When you realize you won’t have the experience of raising a child of the opposite gender, it takes a while to wrap your head around it.
It’s coming, this I know, as I watch their eyes widen while they take in the sight of my four girls. It’s been going on for nearly a decade, so now my lips automatically purse into a thin line and I wait for it.
“Four girls?! Wow, you must have your hands FULL. Poor Dad, he is seriously outnumbered. Are you going to try for a boy?” The grocery teller’s eyes are full of sympathy as she awaits my reply.
“I feel really lucky to have all girls,” I honestly reply, while gritting my teeth, hoping that she’ll note my less than friendly facial expression and end the conversation. She doesn’t seem to notice.
“Really?! Well you just wait till the teenage years,” she laughs. “Poor daddy!” Without another word I grab my receipt and herd the girls toward the exit.
“Mommy?” my 7-year-old asks as her little brow furrows. “Why do people always say ‘poor daddy’ and ask if we are going to have a boy baby? Are girl babies not as good as boy ones? Is daddy sad that none of us were boy babies?”
Anger boils up inside me. Her sister asked me the same question about a year ago. I briefly wonder how long before my youngest is pondering the same thing. I paste a smile on my face.
“No way, your daddy LOVES having all girls. I love having all girls.”
“Well, I think a lot of people don’t think it’s a good thing.”
Her earnest little face is still frowning. It had been the third such encounter of the day so I understood her doubt. (Eight in a single day is our record for a family outing.) This is the crux of my problem. Wherever we go people feel compelled to comment. For all of the thousands of comments we’ve received, I can count on one hand the number of times it has actually been complimentary when it comes to all my kids being the same gender.
Funny enough, my sister, K, has four boys. “We hear the same thing, constantly. Words of sympathy, jokes, people asking if we are going to keep trying for a girl. The thing is, I would have loved to have had a girl. Am I sad that I will never have one? Yes. Do I feel blessed to have my boys? Of course I do, I wouldn’t trade them.”
The thing is, I understand that people are not trying to be rude or hurtful. In most cases I think people are just attempting to make friendly conversation. But words hold weight. And to a small child carefully observing faces filled with sympathy and mock horror, followed by words of condolences, the weight of those words can be crushing.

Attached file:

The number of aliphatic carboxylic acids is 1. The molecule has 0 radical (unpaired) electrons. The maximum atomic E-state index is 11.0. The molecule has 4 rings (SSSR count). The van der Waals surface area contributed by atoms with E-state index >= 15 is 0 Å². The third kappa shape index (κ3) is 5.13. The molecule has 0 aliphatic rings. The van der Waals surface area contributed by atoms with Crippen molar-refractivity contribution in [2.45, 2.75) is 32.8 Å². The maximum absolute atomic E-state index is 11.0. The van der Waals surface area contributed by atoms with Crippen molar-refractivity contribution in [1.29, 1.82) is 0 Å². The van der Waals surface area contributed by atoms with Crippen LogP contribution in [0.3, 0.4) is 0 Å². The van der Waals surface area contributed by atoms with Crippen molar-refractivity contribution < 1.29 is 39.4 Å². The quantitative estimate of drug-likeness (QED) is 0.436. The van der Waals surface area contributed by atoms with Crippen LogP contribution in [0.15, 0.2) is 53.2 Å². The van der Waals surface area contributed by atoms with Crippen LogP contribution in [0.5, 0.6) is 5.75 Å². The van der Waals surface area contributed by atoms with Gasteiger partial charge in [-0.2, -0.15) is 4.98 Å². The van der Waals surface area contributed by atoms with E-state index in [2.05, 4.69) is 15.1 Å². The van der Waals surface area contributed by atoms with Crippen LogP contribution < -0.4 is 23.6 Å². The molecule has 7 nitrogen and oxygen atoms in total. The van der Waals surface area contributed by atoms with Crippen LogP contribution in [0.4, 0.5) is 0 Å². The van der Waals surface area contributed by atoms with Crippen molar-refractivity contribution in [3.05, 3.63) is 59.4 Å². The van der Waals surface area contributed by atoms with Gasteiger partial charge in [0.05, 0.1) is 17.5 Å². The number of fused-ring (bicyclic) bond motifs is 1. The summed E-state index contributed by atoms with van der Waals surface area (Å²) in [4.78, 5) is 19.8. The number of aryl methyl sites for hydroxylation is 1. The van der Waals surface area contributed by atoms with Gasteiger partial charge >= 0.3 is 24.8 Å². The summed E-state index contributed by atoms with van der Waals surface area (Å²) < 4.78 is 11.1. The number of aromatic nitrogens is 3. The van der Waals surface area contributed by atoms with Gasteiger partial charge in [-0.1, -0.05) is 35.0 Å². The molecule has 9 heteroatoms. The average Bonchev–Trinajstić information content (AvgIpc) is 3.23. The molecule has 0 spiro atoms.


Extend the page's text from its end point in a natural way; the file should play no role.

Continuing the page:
My girlfriend, P, has three boys. “We REALLY wanted to have a little girl. I wish we could try one more time, but financially we just couldn’t manage. I’m still trying to come to terms with the fact I’ll never have a daughter. Then I have strangers asking me if I am going to try again for a girl and it just brings the hurt right back up.”
I know before having kids that there were things I always thought I would do, rituals, rights of passage that I just always assumed I’d get to experience with a son and with a daughter. I know my husband had the same expectations. He expected he was going to teach a son how to open a door for a lady, or how to shave. Yet he loves having girls.
More than anything it was a confirmation that we are getting older and for the first time in our lives a chapter was officially closing. All of our youth we dream of futures that are filled with infinite possibilities. When all of your children are the same gender you close a chapter on the possibility of the experience in raising a child of the opposite gender. It takes a little while to wrap your head around it. That doesn’t mean you aren’t thankful for your kids. I wanted all girls. I prayed for girls, every single pregnancy. But it still took me a day or two to resign to the fact that I’d never be raising a little dude.
But whether you are someone who is ecstatically happy that you have all of one gender or not, they are your kiddos and you adore them. I think most families, with kids of the same gender, would agree that they’d be a whole lot happier without the constant commentary from strangers making jokes or disparaging comments. Whether the strangers realize it or not, the kids are listening and it can be hurtful.
I know we make quite the entertaining sight when we show up in a pink explosion. Sometimes bedecked in tutus, bows and bedazzled crowns. But unless you’re going to give us a thumbs up and tell us how awesome it is to have all girls, I wish you’d keep your commentary to yourself.
This article was originally published on Tree’s Truths.